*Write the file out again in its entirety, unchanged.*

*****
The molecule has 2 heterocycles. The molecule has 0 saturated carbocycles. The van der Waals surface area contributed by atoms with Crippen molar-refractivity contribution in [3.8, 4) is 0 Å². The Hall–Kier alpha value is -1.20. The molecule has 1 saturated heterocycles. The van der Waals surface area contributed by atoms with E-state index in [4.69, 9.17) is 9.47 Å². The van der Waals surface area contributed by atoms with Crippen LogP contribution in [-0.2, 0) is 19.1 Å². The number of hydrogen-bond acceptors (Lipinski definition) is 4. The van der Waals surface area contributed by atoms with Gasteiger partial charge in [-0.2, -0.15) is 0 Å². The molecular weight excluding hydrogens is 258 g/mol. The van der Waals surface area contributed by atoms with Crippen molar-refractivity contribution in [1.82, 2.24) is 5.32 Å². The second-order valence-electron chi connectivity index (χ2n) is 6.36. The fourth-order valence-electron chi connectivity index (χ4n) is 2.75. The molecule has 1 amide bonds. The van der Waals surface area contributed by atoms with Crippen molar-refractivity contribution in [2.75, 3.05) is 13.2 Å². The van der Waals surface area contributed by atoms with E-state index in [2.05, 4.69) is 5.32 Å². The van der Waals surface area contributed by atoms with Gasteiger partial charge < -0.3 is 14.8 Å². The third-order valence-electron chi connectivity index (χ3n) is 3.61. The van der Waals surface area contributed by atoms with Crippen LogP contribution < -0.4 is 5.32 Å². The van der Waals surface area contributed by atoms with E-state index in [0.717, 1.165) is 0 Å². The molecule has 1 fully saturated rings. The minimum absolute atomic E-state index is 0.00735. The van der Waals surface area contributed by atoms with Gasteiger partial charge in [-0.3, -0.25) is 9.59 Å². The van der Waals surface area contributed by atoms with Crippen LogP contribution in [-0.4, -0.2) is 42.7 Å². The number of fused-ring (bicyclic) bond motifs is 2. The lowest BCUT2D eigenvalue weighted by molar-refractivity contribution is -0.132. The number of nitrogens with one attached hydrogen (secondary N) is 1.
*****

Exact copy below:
The molecule has 2 heterocycles. The molecule has 0 saturated carbocycles. The van der Waals surface area contributed by atoms with Crippen molar-refractivity contribution in [3.8, 4) is 0 Å². The Hall–Kier alpha value is -1.20. The molecule has 1 saturated heterocycles. The van der Waals surface area contributed by atoms with E-state index in [4.69, 9.17) is 9.47 Å². The van der Waals surface area contributed by atoms with Crippen LogP contribution in [-0.2, 0) is 19.1 Å². The number of hydrogen-bond acceptors (Lipinski definition) is 4. The van der Waals surface area contributed by atoms with Gasteiger partial charge in [-0.2, -0.15) is 0 Å². The molecular weight excluding hydrogens is 258 g/mol. The van der Waals surface area contributed by atoms with Crippen molar-refractivity contribution in [1.82, 2.24) is 5.32 Å². The second-order valence-electron chi connectivity index (χ2n) is 6.36. The fourth-order valence-electron chi connectivity index (χ4n) is 2.75. The molecule has 1 amide bonds. The van der Waals surface area contributed by atoms with Crippen molar-refractivity contribution in [2.75, 3.05) is 13.2 Å². The van der Waals surface area contributed by atoms with E-state index in [2.05, 4.69) is 5.32 Å². The van der Waals surface area contributed by atoms with Gasteiger partial charge < -0.3 is 14.8 Å². The third-order valence-electron chi connectivity index (χ3n) is 3.61. The van der Waals surface area contributed by atoms with Crippen LogP contribution < -0.4 is 5.32 Å². The van der Waals surface area contributed by atoms with E-state index in [0.717, 1.165) is 0 Å². The molecule has 1 fully saturated rings. The minimum absolute atomic E-state index is 0.00735. The van der Waals surface area contributed by atoms with Gasteiger partial charge in [-0.3, -0.25) is 9.59 Å². The van der Waals surface area contributed by atoms with Crippen LogP contribution in [-0.4, -0.2) is 42.7 Å². The number of fused-ring (bicyclic) bond motifs is 2. The lowest BCUT2D eigenvalue weighted by molar-refractivity contribution is -0.132. The number of nitrogens with one attached hydrogen (secondary N) is 1.